Outcome of children after a second support of Extracorporeal membrane Oxygenation (ECMO)
CCCF ePoster library. Dekate P. Oct 26, 2015; 114759; P2
Parag Dekate
Parag Dekate
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Abstract
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P2


Topic: Retrospective or Prospective Cohort Study


Outcome of children after a second support of Extracorporeal membrane Oxygenation (ECMO)



Parag Dekate, T. Humpl, N. Singhal, p. dekate, O. Honjo, A. Guerguerian

Critical care Medicine, The Hospital for Sick Children, Toronto, Canada | Critical Care Medicine, The Hospital for Sick Children, Toronto, Canada | Critical Care Medicine, The Hopsital for Sick Children, Toronto, Canada | Critical Care Medicine, The Hospital for Sick Children, Toronto, Canada | Criitical care Medicine, The Hospital for Sick Children, Toronto, Canada | Critical care Medicine, The Hospital for Sick Children, Toronto, Canada

Introduction: The use of mechanical circulatory support has increased over recent years. Extracorporeal membrane oxygenation (ECMO) plays an important role in pediatric critical care medicine as a short term management for children with cardio-respiratory failure. Simultaneously children getting exposed to ECMO more than once and may be associated with higher mortality and morbidity. We analyzed our institutional experience with multiple ECMO support.

Objectives:

1. Quantify patient population requiring more than one interval of ECMO support.
2. Delineating underlying diagnosis.
3. Assess outcome of children undergoing multiple ECMO support



Methods:

1. Patients undergoing two or more times support with ECMO fromFebruary 1995 to August 2014 were identified using hospital electronic databases
2. Retrospective review of included patient demographics,diagnosis, surgical procedure, ECMO duration, indications, organ dysfunction,and requirement of renal replacement therapy were collected and expressed asmean, mode, median and SD or qualitatively when appropriate.
3. Tomeet criteria for 2 separate intervals of ECMO a period of ≥6 hours without ECMO support was necessarybetween 2 runs of ECMO



Results: A total of 47 patients 2 were supported twice and 4 were supported three times with ECMO. Out of 47, 22 were male and 25 were female, 40/47 had congenital heart disease (CHD) while 5 had cardiomyopathy and 2 had primary pulmonary hypertension with normal structural heart. Average age of patients (age ≤90 days) at first run (23/47) was 28.3 days and at second run (13/47 ) was 45.4 days, while 24/47 and 34/47 patients had age ≥91 days with average age of 5.4 years and 4.7 years respectively. Common CHD were hypoplastic left heart syndrome (14/47) and atrioventricular septal defects (7/47). 36 of 47 and 26 of 47 patients had immediate preceding corrective surgery before first and second run of ECMO respectively. Common causes of ECMO support were cardiac arrest, low cardiac output state and unable to wean from cardiopulmonary bypass. Most of the patients were in the critical care unit before initiation of ECMO and all patients from the ward and cardiac catheterization laboratory required extracorporeal-cardiopulmonary resuscitation (E-CPR). The most common mode of initiation for first run of ECMO was E-CPR (27/47) with mean duration of E-CPR (from continuing CPR and starting ECMO) 28±11.8min and for second run of ECMO was elective 28/47. 19/47 underwent E-CPR during second run with mean duration of E-CPR 36.5±14.9min. Open sternum cannulation is most common in both (31/47 Vs 24/47) followed by neck cannulation (12/47 Vs 18/47). Mean duration of first and second run of ECMO was 110±98.6 and 133.1±113.7 hours respectively. During both run of ECMO renal dysfunction was evident in (32/47 Vs 35/47), liver dysfunction (22/47 Vs 25/47), both liver and renal dysfunction was present in 20/47 Vs 20/47. More than half patients had at least one intervention (chest exploration, diagnostic or interventional heart catheterization or corrective surgery) while on ECMO (first-26/47 Vs second-25/47). At the end of second and or third support of ECMO 10 survived, the most common cause of death is withdrawal of life sustaining therapy due to poor prognosis. Average duration of follow up for these survived patients is 0.4-17 years. Out of them 3 had no disability with independent living, 4 had mild disability with independent existence, 1 had moderate to severe disability, and 2 had severe disability.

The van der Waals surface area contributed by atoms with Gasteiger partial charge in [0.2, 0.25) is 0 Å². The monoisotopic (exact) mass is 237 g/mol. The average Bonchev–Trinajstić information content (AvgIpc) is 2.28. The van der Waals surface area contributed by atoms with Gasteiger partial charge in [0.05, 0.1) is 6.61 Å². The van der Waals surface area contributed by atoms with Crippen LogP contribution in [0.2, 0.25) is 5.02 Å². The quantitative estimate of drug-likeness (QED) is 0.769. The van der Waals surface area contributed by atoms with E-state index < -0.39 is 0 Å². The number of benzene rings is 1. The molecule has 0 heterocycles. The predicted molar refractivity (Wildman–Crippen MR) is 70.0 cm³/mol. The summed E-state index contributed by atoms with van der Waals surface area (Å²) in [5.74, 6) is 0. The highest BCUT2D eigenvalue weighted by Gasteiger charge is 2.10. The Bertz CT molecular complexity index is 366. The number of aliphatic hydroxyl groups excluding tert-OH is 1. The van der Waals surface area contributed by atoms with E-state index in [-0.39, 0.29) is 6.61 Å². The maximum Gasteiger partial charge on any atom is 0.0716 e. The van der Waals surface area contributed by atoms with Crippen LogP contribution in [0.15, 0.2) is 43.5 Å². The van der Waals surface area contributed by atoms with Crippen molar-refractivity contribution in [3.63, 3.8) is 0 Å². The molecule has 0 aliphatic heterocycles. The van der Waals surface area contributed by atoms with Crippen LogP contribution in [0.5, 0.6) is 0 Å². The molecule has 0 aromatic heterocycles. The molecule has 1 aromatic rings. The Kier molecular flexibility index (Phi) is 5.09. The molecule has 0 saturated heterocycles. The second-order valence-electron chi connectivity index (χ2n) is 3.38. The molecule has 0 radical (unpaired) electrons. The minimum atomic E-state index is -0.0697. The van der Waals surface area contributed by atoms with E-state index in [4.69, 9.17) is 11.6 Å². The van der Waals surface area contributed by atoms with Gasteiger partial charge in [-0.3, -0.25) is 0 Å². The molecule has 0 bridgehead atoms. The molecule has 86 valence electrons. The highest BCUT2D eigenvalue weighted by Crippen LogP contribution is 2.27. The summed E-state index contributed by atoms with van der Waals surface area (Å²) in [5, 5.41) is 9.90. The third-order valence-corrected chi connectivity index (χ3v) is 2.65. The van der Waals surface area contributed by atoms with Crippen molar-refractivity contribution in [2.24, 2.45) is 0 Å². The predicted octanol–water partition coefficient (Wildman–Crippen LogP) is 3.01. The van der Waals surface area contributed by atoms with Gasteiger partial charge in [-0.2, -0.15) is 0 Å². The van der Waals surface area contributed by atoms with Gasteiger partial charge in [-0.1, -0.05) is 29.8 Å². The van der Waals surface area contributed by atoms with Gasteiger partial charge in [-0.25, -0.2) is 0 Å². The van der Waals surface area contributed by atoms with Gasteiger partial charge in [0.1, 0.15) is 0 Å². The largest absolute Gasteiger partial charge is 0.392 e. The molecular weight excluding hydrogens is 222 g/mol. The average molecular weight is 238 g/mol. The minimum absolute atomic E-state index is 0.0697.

Conclusion: ECMO remains an important supportive mode of management. Multiple supports with ECMO is feasible, however, we detected a high rate of mortality and morbidity

References:
1. Outcomes of second-run extracorporeal life support in children: a single-institution experience. Bohuta L et al. Ann Thorac Surg. 2011 Sep;92(3):993-6
2. Survival of children requiring repeat extracorporeal membrane oxygenation after congenital heart surgery. Shuhaiber J et al. Ann Thorac Surg. 2011 Jun;91(6):1949-55
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